“There are no vodka cocktails on this menu,” my friend, who works in the education field, whined.
We were on the patio of a Brooklyn cocktail lair, surrounded by hipsters sipping well-crafted drinks – some laced with Campari and flaunting perfectly geometric squares of ice, others crowned with frothy egg whites. Before she could embarrass me by pleading with the waitress for a vodka and soda, I matter-of-factly said, “They don’t serve vodka here; it’s not that kind of place.”
She huffed, mumbled something about hating elitist bars, shunned the idea of gin, and looked at me skeptically when I suggested she try the Cognac creation. One sip of that, and her face scrunched up in horror. “Maybe try the Whiskey Smash instead,” I suggested. Her reaction to that one was less volatile than the Cognac elicited, but as she took reluctant sips all night, it was clear she was unhappy. “Why couldn’t I just get vodka?” she managed to ask one more time.
It’s a good question, and I wish I had thought of responding with, “For the same reason I can’t get bitters at that dive bar down the street you prefer.” If we had hung out there, where she would have been comfortable swilling “cocktails” from the well, I wouldn’t have even deigned to order a drink, settling on the safety of a beer instead.
While I personally don’t seek out vodka on a regular basis, I am happy to enjoy it on the rocks when it’s a high-quality brand (I’m a sucker for Karlsson’s with a dusting of cracked black pepper, for example) or integrated into, say, an innovative Bloody Mary. What frustrated me wasn’t that she was craving vodka so much as her unwillingness to try something new. Sure, maybe she really didn’t have a taste for the Cognac or whiskey drinks, but my guess is she didn’t want to like them, pouting over not getting what was familiar.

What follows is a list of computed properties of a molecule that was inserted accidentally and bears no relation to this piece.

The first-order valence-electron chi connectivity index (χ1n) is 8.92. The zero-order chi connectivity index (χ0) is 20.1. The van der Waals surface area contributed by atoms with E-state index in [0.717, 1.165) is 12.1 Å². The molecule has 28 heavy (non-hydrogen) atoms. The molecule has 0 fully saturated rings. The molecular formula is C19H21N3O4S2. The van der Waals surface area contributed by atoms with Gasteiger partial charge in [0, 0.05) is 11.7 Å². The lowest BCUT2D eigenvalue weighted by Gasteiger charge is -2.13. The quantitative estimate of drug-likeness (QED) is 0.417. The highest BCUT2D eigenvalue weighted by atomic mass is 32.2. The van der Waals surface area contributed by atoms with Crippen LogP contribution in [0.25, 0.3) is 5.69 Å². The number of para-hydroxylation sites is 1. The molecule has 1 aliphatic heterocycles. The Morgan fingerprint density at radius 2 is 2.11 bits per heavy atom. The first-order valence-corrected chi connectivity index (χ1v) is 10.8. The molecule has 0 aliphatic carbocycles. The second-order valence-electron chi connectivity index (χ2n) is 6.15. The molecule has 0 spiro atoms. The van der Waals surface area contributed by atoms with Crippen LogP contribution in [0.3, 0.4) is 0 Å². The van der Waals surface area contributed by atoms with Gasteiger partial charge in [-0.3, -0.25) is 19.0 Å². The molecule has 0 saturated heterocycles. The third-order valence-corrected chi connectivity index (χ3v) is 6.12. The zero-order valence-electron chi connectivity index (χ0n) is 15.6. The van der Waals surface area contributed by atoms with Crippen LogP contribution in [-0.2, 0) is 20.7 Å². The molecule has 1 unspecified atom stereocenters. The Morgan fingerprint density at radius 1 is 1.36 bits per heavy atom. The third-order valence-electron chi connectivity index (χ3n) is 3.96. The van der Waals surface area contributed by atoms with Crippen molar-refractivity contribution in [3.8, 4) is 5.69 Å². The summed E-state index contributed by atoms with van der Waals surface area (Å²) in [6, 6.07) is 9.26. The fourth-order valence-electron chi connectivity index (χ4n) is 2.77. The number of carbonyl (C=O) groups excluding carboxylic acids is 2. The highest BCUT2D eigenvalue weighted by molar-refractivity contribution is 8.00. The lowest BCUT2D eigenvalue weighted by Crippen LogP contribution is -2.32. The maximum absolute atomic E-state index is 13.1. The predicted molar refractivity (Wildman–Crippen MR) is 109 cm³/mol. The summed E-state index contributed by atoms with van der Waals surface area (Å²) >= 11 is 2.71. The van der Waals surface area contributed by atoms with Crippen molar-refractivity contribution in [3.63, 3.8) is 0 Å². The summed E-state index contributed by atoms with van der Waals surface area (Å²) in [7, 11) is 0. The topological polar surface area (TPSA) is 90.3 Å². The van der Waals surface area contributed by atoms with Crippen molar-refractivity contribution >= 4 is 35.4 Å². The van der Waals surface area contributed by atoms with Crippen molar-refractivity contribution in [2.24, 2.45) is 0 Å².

Like many of you, I confess to being a cocktail geek. I don’t expect my non-industry friends to feel a rush of adrenaline when they see a vintage Boston shaker in an antique store like I do, but I do resent when there is a lack of reverence for the craft of making cocktails. “It’s just a drink,” my music-obsessed friend told me once. Really? So, I suppose if I forced her to listen to Colbie Callait for an hour that would be okay because it’s just “something to listen to.”
Being in the industry, we easily take for granted that we can go to a renowned bar and run into a friend or strike up a conversation with a bartender we know at any given time. But when we hang out with friends who get tipsy after one cocktail and don’t know the difference between Employees Only and Dutch Kills, we are reminded of just how snobby we appear to them. Consider the editor friend who excitedly told me how she had just discovered Hendrick’s Gin, to which I snapped, “I’ve been drinking that for six years.”
Our impulse might be to throttle the companion who asks the bartender what amaro is, but we need to remember there is a world beyond booze, too, and we can’t expect the investment banker, even though he can afford a well-stocked bar in his penthouse, to understand the difference between bourbon and Canadian Whisky as easily as derivatives and convertible bonds. The best we can do is educate, and hope our pals are willing to learn and share our different realms of expertise. I have two designer friends who throw around terms like Post-Modernism with regularity, but they barely drink. When they know a date with me is on the horizon, however, they get excited to quaff newfound liqueurs like Aperol, while I sit riveted by the details of Art Deco windows. For the close-minded crew, thankfully there’s always a wine bar for an anxiety-free hangout.
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